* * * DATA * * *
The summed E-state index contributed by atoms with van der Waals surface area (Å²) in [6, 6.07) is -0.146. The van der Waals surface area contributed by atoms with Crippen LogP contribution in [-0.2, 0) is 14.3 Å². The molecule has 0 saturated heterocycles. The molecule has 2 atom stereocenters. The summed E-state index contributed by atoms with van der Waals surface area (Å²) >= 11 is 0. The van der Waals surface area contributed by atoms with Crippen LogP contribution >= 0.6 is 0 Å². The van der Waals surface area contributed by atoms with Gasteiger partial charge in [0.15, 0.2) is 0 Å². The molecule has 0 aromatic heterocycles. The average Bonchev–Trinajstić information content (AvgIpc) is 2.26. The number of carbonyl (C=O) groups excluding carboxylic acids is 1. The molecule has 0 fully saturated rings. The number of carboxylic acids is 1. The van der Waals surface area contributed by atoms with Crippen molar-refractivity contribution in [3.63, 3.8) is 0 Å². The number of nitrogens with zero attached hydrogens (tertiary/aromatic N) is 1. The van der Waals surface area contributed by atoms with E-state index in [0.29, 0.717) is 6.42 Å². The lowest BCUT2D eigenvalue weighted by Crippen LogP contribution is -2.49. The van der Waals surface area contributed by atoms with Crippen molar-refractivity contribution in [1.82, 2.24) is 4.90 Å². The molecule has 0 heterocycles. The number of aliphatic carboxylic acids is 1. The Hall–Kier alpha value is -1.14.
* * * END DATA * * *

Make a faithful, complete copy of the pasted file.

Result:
The summed E-state index contributed by atoms with van der Waals surface area (Å²) in [6, 6.07) is -0.146. The van der Waals surface area contributed by atoms with Crippen LogP contribution in [-0.2, 0) is 14.3 Å². The molecule has 0 saturated heterocycles. The molecule has 2 atom stereocenters. The summed E-state index contributed by atoms with van der Waals surface area (Å²) >= 11 is 0. The van der Waals surface area contributed by atoms with Crippen LogP contribution >= 0.6 is 0 Å². The van der Waals surface area contributed by atoms with Gasteiger partial charge in [0.15, 0.2) is 0 Å². The molecule has 0 aromatic heterocycles. The average Bonchev–Trinajstić information content (AvgIpc) is 2.26. The number of carbonyl (C=O) groups excluding carboxylic acids is 1. The molecule has 0 fully saturated rings. The number of carboxylic acids is 1. The van der Waals surface area contributed by atoms with Crippen molar-refractivity contribution in [3.63, 3.8) is 0 Å². The number of nitrogens with zero attached hydrogens (tertiary/aromatic N) is 1. The van der Waals surface area contributed by atoms with E-state index in [0.29, 0.717) is 6.42 Å². The lowest BCUT2D eigenvalue weighted by Crippen LogP contribution is -2.49. The van der Waals surface area contributed by atoms with Crippen molar-refractivity contribution in [1.82, 2.24) is 4.90 Å². The molecule has 0 heterocycles. The number of aliphatic carboxylic acids is 1. The Hall–Kier alpha value is -1.14.